Legal Presumptions

Black’s Law Dictionary (Black’s), gives us a working definition of a legal presumption.

A presumption is a rule of law, statutory or judicial, by which finding of a basic fact gives rise to existence of presumed fact, until presumption is rebutted. … A presumption is an assumption of fact that the law requires to be made from another fact or group of facts found or otherwise established in the action. A presumption is not evidence. 

In other words, a presumption is a fact until the opponent of the presumption can overcome it by proving the presumption to be wrong. The burden of proof will be on the opponent to the presumption. 

To help us understand how a presumption can aid in the evaluation of evidence that will lead to the ultimate determination of the fact of location, we can consider the legal presumption underlying the basic retracement surveying doctrine of “Following in the Footsteps.” That doctrine is nicely stated in the case of McGhee v. Young4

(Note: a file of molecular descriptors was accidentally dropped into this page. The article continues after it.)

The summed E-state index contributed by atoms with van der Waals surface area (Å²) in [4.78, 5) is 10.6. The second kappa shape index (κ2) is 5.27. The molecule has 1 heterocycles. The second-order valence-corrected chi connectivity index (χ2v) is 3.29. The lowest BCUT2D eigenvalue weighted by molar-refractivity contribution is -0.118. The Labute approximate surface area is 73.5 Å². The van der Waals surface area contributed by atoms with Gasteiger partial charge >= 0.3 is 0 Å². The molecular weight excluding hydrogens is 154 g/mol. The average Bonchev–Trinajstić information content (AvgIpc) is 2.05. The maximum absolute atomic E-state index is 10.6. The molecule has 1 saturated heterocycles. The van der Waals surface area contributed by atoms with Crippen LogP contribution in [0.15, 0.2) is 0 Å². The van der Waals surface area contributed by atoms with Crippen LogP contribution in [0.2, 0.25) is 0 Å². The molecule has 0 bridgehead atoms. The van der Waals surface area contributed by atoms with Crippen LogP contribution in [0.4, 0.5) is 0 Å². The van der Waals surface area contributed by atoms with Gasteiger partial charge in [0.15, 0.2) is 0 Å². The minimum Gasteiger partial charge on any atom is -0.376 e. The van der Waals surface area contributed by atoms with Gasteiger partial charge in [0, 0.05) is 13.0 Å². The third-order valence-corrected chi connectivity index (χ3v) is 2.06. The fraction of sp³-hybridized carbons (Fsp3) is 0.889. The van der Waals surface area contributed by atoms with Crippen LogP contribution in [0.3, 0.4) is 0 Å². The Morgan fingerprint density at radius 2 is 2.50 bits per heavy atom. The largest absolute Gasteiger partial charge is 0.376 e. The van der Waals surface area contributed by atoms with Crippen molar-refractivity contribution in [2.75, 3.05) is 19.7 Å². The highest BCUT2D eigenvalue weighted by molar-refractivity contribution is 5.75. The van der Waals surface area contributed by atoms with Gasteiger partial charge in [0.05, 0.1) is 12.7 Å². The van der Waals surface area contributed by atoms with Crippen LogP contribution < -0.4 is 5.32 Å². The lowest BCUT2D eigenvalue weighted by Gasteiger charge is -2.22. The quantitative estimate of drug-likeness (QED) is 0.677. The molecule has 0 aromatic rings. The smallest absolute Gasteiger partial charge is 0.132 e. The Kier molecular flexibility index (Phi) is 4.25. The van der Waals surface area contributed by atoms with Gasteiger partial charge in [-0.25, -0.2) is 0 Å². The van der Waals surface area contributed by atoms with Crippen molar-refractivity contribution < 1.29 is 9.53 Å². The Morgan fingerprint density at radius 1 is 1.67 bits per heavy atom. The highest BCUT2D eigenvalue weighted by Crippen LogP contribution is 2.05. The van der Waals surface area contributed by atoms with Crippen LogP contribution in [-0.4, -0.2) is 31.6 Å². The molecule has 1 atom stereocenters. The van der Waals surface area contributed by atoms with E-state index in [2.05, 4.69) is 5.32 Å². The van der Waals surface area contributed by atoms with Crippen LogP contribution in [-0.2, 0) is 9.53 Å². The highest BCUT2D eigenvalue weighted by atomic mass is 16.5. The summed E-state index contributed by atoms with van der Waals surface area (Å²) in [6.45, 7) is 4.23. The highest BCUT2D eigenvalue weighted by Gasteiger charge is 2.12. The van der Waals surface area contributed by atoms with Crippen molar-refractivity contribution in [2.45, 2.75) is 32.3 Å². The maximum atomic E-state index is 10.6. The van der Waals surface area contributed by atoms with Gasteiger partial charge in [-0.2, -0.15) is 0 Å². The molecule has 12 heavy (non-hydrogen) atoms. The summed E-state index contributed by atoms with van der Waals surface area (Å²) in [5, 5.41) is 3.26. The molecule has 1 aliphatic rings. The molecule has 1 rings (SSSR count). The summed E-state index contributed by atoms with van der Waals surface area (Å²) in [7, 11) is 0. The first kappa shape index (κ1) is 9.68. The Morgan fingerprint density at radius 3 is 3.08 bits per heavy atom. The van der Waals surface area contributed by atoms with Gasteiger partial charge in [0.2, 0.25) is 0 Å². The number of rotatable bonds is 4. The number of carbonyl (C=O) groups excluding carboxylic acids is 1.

In establishing the original boundary on the ground the original surveyor is conclusively presumed to have been correct and if later surveyors find there is error in the locations, measurements or otherwise, such error is the error of the last surveyor. Likewise, boundaries originally located and set (right, wrong, good or bad) are primary and controlling when inconsistent with plats purporting to portray the survey and later notions as to what the original subdivider or surveyor intended to be doing or as to where later surveyors, working, perhaps, under better conditions and more accurately with better equipment, would locate the boundary solely by using the plat as a guide or plan.5 [Emphasis added.]